Wednesday, Aug. 20, 2008

County fair brings in record crowd

Two cows born during 60th annual event

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Naomi Brookner/The Gazette
Linda Ibrahim of Silver Spring prepares to kiss the winning pig during the pig races at the Montgomery County fair.

This year's Montgomery County fair, which wrapped up on Saturday, smashed last year's attendance record, making it the most visited fair in its 60-year history.

Fair officials have not tallied their total take, but are hoping the approximately 225,000 visitors – 7,000 more than last year – helped turn a profit, said Martin Svrcek, executive director of the nonprofit Montgomery County Agricultural Center, which hosts the eight-day fair.

In April, the agricultural center announced that financial stress may force a sale of the property — only four of the past 11 years had been profitable.

"I would say at this point in time that this will be a profitable year," Svrcek said Monday. "Our expenses are creeping up, but with a good fair, it helps immensely with the bottom line at the end of the year." Fair profits and losses are often unclear until at least December due to billing cycles, he said.

Hundreds of people watched two cows give birth at the Milking Parlor and Birthing Center in Old MacDonald's Barn, said barn superintendent Beth Smith.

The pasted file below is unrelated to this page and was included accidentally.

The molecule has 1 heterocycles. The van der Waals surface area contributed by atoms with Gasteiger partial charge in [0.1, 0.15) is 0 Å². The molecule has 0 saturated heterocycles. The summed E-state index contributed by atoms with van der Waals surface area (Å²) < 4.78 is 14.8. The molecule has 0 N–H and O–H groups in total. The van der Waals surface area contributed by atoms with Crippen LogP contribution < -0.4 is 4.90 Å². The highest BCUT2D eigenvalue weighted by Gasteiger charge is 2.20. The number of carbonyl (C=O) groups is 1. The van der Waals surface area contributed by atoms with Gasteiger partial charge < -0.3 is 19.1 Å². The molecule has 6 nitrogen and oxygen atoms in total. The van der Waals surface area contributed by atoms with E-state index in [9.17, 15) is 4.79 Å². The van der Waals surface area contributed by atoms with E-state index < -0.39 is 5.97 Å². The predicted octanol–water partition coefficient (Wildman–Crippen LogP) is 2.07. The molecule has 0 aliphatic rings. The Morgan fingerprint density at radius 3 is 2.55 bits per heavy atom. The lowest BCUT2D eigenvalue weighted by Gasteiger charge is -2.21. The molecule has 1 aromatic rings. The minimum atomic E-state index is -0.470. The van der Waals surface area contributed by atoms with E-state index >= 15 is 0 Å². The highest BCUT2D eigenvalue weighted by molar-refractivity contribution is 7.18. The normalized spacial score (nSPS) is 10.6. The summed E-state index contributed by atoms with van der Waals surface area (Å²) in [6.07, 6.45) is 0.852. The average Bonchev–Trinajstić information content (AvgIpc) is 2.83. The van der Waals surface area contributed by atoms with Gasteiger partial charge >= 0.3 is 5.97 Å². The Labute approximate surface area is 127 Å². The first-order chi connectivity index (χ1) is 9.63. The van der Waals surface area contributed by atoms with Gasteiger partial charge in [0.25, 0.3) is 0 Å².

"Elsie," a milking shorthorn owned by Clarksburg farmer Bruce Connelly, delivered a boy, "Rascal." A nameless dairy cow delivered a boy too.

"The first calf born was probably watched by 200 people and the second calf born was probably watched by 250 people," Smith said. "And it's a big deal for lots of people to see that happens."

Lost children keep police busy

The Montgomery County Police helped keep things running smoothly, Svrcek said.

Preliminary data shows that police made 12 arrests and issued seven criminal citations inside and just outside the fair, said Capt. Luther Reynolds, who heads county police Special Operations Division. Arrests included one for disorderly conduct, one for petty theft and one for concealing a butterfly knife, while citations included several for drugs, possession of alcohol by minors and furnishing alcohol to minors.

"When you consider the length of the fair – all the days and all the hours and all the people on any given night – I would characterize that as very few significant problems," Reynolds said.

Police also issued 47 trespass citations, 13 of which were gang-related citations issued "mainly on the first day," he said.

County police gang units inside the fair and at entrances looked for known gang members and self-identifying clothing and conducted interviews.

A total of 77 children were lost and reunited with their families throughout the fair, he said. Police reunited 21 children and their parents on Saturday night.

An added parking lot exit to Perry Parkway helped crowds disperse better than last year, when bottlenecks brought myriad complaints, even 9-1-1 calls, Svrcek said.

"It was a great fair…All the cylinders were clicking," Svrcek said.